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1867-1914 - Old Age and Poverty 1915-1927 - Our First Old Age Pension 1928-1951 - Demanding More 1952-1967 - Reducing Poverty 1968-1989 - Reaching More Canadians 1990-2000 - Pensions on Solid Ground 2000 on - A Secure Future

1867-1914 Old Age and Poverty

Political Events

NAC detail of C004256 - Old Woman with Children-Toronto, On c.1900. (photo)William James.

Pension programs for seniors and disabled persons were created later in Canada than in many Western European countries. A number of factors contributed to the relatively slow pace of change.

To begin with, industrialization also occurred later in Canada than in Europe. The movement of people away from the country and into urban areas characterized by manufacturing only began to occur on a large scale in the very late 19th century. It therefore took longer for the social problems created by the decline of a traditional agricultural way of life - in particular, problems involving the elderly and disabled poor - to emerge in Canadian society.

The nature of Canada's Constitution further contributed to the lengthy process of developing national pension programs. The Constitution Act, as initially enshrined in the British North America Act of 1867, outlined what powers belonged to the federal and provincial governments in Sections 91 and 92 respectively. At this time, the authority to implement social welfare policies was given to the provinces. This is why poor relief and charity were administered provincially and locally (with provincial supervision) in the 19th century. As the problem of the aged poor became a national political issue in the early 20th century, both the federal and provincial governments had to take into account the powers vested in them by the 1867 Constitution Act.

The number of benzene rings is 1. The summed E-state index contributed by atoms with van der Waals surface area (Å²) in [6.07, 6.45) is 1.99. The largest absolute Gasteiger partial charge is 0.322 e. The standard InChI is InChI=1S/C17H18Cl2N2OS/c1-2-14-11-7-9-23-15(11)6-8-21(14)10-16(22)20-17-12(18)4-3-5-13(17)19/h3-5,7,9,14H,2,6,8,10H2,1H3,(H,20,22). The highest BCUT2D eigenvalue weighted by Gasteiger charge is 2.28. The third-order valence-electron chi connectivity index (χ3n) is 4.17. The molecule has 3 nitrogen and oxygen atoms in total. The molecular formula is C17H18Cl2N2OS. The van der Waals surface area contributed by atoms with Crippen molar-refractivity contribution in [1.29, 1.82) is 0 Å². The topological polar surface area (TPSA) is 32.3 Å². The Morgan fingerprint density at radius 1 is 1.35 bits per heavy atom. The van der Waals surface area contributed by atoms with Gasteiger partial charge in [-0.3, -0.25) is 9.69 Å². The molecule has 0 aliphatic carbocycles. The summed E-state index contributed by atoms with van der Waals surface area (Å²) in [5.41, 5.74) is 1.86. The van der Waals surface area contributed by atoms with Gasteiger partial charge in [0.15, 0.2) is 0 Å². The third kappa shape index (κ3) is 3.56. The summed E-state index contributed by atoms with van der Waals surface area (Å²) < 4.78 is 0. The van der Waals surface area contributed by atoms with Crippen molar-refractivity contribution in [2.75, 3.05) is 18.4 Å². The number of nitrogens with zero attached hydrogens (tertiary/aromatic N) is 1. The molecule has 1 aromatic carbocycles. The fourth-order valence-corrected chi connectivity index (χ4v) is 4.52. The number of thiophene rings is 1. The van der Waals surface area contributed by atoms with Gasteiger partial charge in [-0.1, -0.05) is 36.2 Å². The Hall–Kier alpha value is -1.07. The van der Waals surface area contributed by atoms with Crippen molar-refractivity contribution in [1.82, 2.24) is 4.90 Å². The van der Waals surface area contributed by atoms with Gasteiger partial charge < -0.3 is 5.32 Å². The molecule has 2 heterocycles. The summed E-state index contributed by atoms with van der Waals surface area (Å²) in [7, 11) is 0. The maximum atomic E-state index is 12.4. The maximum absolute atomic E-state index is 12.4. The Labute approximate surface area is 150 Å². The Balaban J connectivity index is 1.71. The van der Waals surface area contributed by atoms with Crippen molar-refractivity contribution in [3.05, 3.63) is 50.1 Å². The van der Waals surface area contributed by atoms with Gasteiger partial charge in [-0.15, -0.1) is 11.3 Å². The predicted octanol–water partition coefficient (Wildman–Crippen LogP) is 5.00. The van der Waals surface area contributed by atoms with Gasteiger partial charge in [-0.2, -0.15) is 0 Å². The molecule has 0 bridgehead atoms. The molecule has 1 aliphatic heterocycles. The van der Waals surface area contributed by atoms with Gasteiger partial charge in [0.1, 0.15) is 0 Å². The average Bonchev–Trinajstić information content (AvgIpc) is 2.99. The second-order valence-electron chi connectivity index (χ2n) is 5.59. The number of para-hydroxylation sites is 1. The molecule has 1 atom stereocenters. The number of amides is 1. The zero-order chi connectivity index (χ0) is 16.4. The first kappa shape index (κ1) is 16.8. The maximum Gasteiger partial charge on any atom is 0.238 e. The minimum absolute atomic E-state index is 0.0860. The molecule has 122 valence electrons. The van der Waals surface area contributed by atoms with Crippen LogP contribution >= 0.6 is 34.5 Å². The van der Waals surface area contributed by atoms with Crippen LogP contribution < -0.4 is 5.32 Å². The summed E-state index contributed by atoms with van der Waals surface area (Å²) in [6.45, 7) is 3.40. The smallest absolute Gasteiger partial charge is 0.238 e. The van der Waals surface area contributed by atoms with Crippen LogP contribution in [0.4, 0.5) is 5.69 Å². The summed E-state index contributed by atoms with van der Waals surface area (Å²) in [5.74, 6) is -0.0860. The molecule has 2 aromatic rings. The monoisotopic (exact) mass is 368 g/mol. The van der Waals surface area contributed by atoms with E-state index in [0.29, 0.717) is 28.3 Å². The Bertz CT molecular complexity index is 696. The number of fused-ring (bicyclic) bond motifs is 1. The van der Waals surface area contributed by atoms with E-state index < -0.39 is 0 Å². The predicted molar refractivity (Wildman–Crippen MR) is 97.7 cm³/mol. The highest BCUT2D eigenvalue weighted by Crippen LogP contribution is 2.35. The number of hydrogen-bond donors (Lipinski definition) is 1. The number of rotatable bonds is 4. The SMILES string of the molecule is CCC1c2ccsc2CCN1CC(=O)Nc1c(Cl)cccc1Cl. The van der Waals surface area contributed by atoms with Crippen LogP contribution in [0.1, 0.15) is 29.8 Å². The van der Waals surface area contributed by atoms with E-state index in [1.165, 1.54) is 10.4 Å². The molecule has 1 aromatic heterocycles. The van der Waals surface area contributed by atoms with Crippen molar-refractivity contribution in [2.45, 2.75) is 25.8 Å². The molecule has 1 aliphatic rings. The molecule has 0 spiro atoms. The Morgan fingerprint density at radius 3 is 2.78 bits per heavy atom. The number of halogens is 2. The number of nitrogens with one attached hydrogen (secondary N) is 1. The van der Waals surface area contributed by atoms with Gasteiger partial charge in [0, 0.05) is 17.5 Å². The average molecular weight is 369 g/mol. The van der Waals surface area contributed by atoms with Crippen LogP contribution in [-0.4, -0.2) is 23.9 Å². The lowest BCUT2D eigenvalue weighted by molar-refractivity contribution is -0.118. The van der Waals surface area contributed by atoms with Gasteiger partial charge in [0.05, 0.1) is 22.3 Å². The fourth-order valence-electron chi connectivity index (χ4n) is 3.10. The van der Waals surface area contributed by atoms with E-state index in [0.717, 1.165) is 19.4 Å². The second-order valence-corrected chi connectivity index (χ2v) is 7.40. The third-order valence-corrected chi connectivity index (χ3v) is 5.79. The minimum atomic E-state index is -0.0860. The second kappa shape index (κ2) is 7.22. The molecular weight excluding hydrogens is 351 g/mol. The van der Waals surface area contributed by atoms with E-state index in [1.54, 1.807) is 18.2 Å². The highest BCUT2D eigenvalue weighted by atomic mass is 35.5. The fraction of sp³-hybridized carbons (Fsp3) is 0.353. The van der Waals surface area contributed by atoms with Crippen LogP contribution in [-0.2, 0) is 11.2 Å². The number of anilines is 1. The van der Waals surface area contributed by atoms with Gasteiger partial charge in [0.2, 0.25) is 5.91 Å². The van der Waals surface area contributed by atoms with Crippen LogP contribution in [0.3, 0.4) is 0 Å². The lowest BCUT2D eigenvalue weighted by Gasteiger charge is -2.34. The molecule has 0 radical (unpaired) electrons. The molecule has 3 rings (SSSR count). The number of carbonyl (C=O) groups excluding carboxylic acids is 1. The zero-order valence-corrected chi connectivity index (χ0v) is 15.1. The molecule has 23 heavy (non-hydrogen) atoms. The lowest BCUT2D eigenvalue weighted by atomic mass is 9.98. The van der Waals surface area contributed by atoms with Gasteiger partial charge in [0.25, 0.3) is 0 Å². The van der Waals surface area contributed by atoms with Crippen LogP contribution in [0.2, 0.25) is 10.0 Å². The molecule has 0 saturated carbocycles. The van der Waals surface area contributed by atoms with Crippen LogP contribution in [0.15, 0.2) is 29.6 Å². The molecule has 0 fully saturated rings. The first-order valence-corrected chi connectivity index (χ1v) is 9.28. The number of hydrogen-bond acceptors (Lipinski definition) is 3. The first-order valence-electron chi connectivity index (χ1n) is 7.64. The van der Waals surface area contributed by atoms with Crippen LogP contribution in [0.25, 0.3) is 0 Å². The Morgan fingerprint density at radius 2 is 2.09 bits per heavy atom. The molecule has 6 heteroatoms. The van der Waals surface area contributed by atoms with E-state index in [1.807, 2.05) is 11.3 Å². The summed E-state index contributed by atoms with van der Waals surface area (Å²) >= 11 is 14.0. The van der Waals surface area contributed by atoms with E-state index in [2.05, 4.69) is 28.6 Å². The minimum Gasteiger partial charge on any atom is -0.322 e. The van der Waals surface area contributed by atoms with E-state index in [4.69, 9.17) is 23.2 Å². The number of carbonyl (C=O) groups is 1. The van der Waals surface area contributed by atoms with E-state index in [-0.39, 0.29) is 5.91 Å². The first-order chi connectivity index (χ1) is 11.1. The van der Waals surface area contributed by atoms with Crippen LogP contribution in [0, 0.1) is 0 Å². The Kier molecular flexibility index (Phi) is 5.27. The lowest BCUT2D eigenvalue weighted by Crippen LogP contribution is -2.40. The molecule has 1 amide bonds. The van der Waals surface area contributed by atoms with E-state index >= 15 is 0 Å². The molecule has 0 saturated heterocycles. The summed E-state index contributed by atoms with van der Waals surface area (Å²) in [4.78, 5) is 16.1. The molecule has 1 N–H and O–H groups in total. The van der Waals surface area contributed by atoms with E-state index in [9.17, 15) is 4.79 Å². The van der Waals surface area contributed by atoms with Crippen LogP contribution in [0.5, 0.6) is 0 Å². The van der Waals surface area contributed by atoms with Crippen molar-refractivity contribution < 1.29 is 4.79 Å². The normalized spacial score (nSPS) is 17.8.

In addition to the constitutional issue of the division of powers between the federal and provincial governments, the federal government faced its own challenges when creating the first national program to aid seniors, the Government Annuities Act of 1908. Because Canada was only beginning to have to deal with the severe social impact of industrialization and urbanization, it did not have a civil service that was either large enough or well enough prepared for these challenges.

The process of setting up and administering any national pension program would be a major undertaking for the federal government. This was made worse by the fact that many parliamentarians continued to view relief for seniors as a private matter. What little staff and resources that existed were not made available for this reason.

Canada's Native peoples were not included in either provincial welfare programs or the federal program created by the 1908 Government Annuities Act. This is because the federal government was assigned the responsibility of governing First Nations in section 91(24) of the British North America Act. Native peoples were governed by the Indian Act of 1876, which established a different system of welfare for those given Indian "status" as part of the more general move to assimilate aspects of their cultures into mainstream Canadian culture. It would not be until the 1950s that Canada's Native peoples took part in the national pension system.